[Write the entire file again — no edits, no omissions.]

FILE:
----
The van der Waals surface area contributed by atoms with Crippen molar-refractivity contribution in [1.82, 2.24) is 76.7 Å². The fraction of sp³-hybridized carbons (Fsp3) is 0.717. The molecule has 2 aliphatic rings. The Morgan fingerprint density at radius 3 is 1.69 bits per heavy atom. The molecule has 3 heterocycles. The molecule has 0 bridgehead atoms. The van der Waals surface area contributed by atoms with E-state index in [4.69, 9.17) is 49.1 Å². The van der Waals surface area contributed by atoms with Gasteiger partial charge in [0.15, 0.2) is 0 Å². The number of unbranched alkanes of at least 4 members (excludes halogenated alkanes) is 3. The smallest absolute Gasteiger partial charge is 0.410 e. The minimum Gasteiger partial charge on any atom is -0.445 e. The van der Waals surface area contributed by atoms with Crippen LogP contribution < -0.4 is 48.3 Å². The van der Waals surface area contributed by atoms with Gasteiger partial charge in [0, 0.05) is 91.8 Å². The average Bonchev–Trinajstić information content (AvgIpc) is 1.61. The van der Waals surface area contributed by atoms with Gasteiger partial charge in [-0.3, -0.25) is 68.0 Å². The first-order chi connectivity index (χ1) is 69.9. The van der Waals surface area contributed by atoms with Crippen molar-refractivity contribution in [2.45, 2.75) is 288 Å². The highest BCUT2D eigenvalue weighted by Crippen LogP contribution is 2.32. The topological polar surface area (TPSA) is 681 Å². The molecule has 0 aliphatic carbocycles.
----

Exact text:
The van der Waals surface area contributed by atoms with Crippen molar-refractivity contribution in [1.82, 2.24) is 76.7 Å². The fraction of sp³-hybridized carbons (Fsp3) is 0.717. The molecule has 2 aliphatic rings. The Morgan fingerprint density at radius 3 is 1.69 bits per heavy atom. The molecule has 3 heterocycles. The molecule has 0 bridgehead atoms. The van der Waals surface area contributed by atoms with E-state index in [4.69, 9.17) is 49.1 Å². The van der Waals surface area contributed by atoms with Gasteiger partial charge in [0.15, 0.2) is 0 Å². The number of unbranched alkanes of at least 4 members (excludes halogenated alkanes) is 3. The smallest absolute Gasteiger partial charge is 0.410 e. The minimum Gasteiger partial charge on any atom is -0.445 e. The van der Waals surface area contributed by atoms with Crippen LogP contribution < -0.4 is 48.3 Å². The van der Waals surface area contributed by atoms with Gasteiger partial charge in [0, 0.05) is 91.8 Å². The average Bonchev–Trinajstić information content (AvgIpc) is 1.61. The van der Waals surface area contributed by atoms with Gasteiger partial charge in [-0.3, -0.25) is 68.0 Å². The first-order chi connectivity index (χ1) is 69.9. The van der Waals surface area contributed by atoms with Crippen molar-refractivity contribution in [2.45, 2.75) is 288 Å². The highest BCUT2D eigenvalue weighted by Crippen LogP contribution is 2.32. The topological polar surface area (TPSA) is 681 Å². The molecule has 0 aliphatic carbocycles.